When the “Quantified Self” meets Medical Reality

So, there was a bit of a twitter row a few weeks ago when Mark Cuban and a number of healthcare people got in a debate about the frequency of lab testing.  Mark posted a tweet that started, according to Forbes: “A digital firestorm“.  I think the original tweets were deleted, but the Forbes article says they were:

I first heard about this from Aaron Carroll (@aaronecarroll) on The Incidental Economist (TIE) blog.  I’m a regular follower of the blog, and I have a lot of respect for Aaron; his writing is well researched and delivered; he writes for a few sites and it’s all great — here’s his most recent piece on wasting research on settled science, which is spot on, as most of his writing is.  Anyway, the blog (TIE) hits that sweet spot where I agree almost always, but occasionally see a different perspective.  The primary reason for this is that what I do (all things Data) is central to medical research (Dr. Carroll’s main blog focus), but also completely removed from it since I don’t typically use research-level medical data.

I’d pretty much resolved to stay out of this discussion (beyond what I did on twitter), but Aaron posted a video on the topic yesterday, refreshing it in my mind, and this particular topic crosses several personal sweet spots, so I thought I’d chime in.  I think my blog has like 5 readers, so it shouldn’t matter much anyway.

It’s an interesting discussion to me because I’m in the position of agreeing with both sides (although I have less exposure to Mark Cuban than I do to TIE), and just believing that they’re misunderstanding one another’s perspective.  Let me break down what I see as the disconnect.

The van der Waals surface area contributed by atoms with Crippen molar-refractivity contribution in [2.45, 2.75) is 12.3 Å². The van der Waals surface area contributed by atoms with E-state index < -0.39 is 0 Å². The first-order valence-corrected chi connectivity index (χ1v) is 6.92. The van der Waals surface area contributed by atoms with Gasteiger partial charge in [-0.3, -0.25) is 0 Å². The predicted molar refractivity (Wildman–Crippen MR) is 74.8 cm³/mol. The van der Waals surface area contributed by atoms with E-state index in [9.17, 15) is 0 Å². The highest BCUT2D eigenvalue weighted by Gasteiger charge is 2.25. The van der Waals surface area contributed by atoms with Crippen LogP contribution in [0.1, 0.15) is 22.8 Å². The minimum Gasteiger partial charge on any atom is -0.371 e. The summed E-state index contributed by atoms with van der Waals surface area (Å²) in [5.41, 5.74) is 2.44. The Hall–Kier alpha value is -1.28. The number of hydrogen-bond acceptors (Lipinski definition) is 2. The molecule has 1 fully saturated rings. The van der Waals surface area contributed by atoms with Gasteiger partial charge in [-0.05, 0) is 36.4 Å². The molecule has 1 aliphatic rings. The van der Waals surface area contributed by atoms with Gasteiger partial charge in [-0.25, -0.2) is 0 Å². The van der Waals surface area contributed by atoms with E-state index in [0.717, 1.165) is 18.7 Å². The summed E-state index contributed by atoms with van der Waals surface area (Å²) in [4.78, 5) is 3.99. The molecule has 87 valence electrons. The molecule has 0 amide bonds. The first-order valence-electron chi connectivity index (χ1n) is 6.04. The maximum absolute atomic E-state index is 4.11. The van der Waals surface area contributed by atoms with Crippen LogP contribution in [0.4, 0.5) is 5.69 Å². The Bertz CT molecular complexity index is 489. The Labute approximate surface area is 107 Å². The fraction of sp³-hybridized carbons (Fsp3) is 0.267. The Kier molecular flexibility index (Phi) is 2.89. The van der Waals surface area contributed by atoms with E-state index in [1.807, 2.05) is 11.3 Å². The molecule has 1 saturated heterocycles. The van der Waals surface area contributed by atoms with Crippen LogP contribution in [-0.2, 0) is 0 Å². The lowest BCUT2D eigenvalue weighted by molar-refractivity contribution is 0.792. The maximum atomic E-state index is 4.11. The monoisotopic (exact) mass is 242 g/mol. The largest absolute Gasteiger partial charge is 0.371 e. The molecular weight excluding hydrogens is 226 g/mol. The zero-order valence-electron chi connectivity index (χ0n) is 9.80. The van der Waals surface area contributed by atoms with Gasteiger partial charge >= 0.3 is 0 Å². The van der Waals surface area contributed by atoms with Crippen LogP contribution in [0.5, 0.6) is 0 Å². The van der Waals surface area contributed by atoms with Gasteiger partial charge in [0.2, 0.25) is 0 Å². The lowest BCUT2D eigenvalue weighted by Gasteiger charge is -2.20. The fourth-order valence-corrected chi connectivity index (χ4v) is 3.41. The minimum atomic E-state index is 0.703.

First, there is a growing assortment of people who are big into the “Quantified Self” thing.  These are people who measure everything, all the time.  Caloric intake, steps walked, heart rate, and much more.  Technology has made this data collection possible only a handful of years since the best we could hope for was standing on a scale every morning and keeping a handwritten paper log.  Reasonably affordable GPS watches can help you with stride length, and 24/7 heart rate monitors can be worn comfortably on your wrist.

I take Mark Cuban’s tweets as an extension of this.  My view is that I just want the data, so that I can analyze it myself, and learn from it, in the same way I do about exercise and calories.  From this growing movement’s online profile, I’m pretty sure I’m not alone in this interpretation.

The healthcare opposition is straightforward:  more testing leads to a litany of problems, starting with false positives.  Aaron Carroll is leading the charge for this side.  Research and background is strong here, and he’s absolutely correct.  Breast Cancer is a common discussion point:  breastscreeningfacts.org has this dizzying infographic, while Vox recently published similar results as a reply to Taylor Swift coming out for more cancer screening.  The former chart is here:

Results of breast cancer screening

And these guys are right.  There’s every indication that over-screening is wasting healthcare dollars, subjecting patients to unnecessary and possibly harmful additional tests, and barely (if at all) doing any good for actual outcomes.